Phil Castle, The Business Times
Lifting what it describes as an outdated ban on crude oil exports from the United States could bolster energy production and in turn the economy in resource-rich Colorado, according to a coalition of business and economic development leaders in the state.
“We believe this could be a real growth driver for this key industry,” said Jonathan Ekstrom, a spokesman for Vital for Colorado.
There are other potential benefits as well to lifting the crude oil ban, among them increased energy security for the United States and its allies and decreased fuel costs, Ekstrom said.
The U.S. House of Representatives voted 261-159 on Oct. 9 to approve legilsation lifting the ban. The bill heads to the Senate, where its prospects are uncertain. President Barack Obama has threatened to veto the measure.
Ekstrom said the circumstances under which the crude oil export ban was instituted in the midst of the Arab oil embargo and declining domestic oil production in the 1970s have changed.
That’s expecially true given the recent development of hydraulic fracturing, horizontal drilling and other techniques that’ve turned the United States into the leading oil and natural gas producer in the world, he said.
Over the last decade, crude oil imports as a proportion of U.S. consumption have dropped from 60 percent to 30 percent, which most imports coming from Canada and Mexico, Ekstrom said.
Even as the ban on crude oil has remained in place for more than 40 years, there’s no ban on refined petroleum products, he added.
More than 90 economic development groups, businesses and elected officials from across Colorado have signed on in supporting efforts to end the ban on crude oil exports, Ekstrom said, including the Colorado Association of Commerce and Industry, Colorado Bankers Association, Colorado Contractors Association and Colorado Farm Bureau.
The list of supporters also includes the Grand Junction Economic Partnership and West Slope Colorado Oil and Gas Association as well as State Rep. Yeulin Willett and State Sen. Ray Scott, both Republicans from Grand Junction.
Vital for Colorado was established to support and promote energy production in Colorado as well as a rational and competitive regulatory environment that allows the energy industry to thrive, Ekstrom said. Given the potential benefits to the energy industry and economy in Colorado, it makes sense for the group to push to end the ban on crude oil exports. “The oil export issue seemed like a good fit for us.”
Ekstrom said a study conducted by IHS based in Englewood assessed the effects of lifting the crude oil export ban on the U.S. economy. According to the study, some of benefits would include:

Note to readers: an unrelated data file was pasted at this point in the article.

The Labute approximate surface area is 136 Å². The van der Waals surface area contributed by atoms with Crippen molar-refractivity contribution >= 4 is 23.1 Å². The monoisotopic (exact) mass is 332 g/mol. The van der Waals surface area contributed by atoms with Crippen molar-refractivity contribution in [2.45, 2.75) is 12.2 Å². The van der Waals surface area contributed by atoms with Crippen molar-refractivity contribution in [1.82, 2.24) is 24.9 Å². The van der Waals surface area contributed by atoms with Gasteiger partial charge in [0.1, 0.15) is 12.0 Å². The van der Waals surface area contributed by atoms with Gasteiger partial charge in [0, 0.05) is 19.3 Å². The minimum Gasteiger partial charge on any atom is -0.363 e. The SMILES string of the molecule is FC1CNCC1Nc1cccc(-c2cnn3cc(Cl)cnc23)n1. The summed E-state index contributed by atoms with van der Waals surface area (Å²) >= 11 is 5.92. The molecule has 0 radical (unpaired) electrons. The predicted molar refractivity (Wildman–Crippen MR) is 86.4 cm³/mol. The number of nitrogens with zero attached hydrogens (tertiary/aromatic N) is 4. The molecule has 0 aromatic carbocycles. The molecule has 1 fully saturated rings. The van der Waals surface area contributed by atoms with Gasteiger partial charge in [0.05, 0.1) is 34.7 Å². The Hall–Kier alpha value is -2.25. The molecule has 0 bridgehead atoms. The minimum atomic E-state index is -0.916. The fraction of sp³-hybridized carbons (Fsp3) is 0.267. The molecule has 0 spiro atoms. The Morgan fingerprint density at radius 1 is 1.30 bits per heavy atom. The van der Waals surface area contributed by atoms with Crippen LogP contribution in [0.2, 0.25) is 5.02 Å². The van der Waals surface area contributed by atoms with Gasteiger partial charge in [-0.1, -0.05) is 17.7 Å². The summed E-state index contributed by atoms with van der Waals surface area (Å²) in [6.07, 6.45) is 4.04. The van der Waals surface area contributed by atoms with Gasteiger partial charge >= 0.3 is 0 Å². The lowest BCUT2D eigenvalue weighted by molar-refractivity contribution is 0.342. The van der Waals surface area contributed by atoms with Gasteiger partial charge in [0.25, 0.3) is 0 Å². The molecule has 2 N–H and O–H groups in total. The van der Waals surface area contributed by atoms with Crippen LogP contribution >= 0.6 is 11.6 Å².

- An average increase in domestic oil production of 1.2 million barrels of day along with a decrease in net petroleum imports of between 1 million and 2 million barrels a day.
- An additional $746 billion in economic investment.
- An average annual increase in gross domestic product, the broad measure of goods and services produced in the country, of $73 billion.
- An increase in government revenue of $1.3 trillion between 2016 and 2030.
- An overall savings of about $265 billion for consumers, which equates to as much as $391 a year in annual household savings.
Ekstrom said the study also estimated the increased crude oil supply would lower gasoline prices by an annual average of 8 cents a gallon.
While the IHS study didn’t assess the effects of lifting the crude oil export ban on the Colorado economy, the state would benefit because of the prominent role of energy development and the energy industry in the state, Ekstrom said.
He said a study conducted by the University of Colorado in 2012 found that energy development accounted for $9.3 billion in production value and $1.6 billion in public revenues while directly employing more than 50,000 people at an average annual wage of more than $74,000.
Tracee Bentley, executive director of the Colorado Petroleum Council, estimated Colorado could gain nearly 5,000 jobs as a result of lifting the crude oil export ban.
Ekstrom said energy development in Colorado and elsewhere in the United States has slowed because of low oil and natural gas prices. But lifting the crude oil export ban could help to “jump-start” the industry by creating new markets for domestic production.
Lifting the export ban also could help U.S. allies overseas, Ekstrom said, particularly those dependent on imports from such countries as Russian and Iran.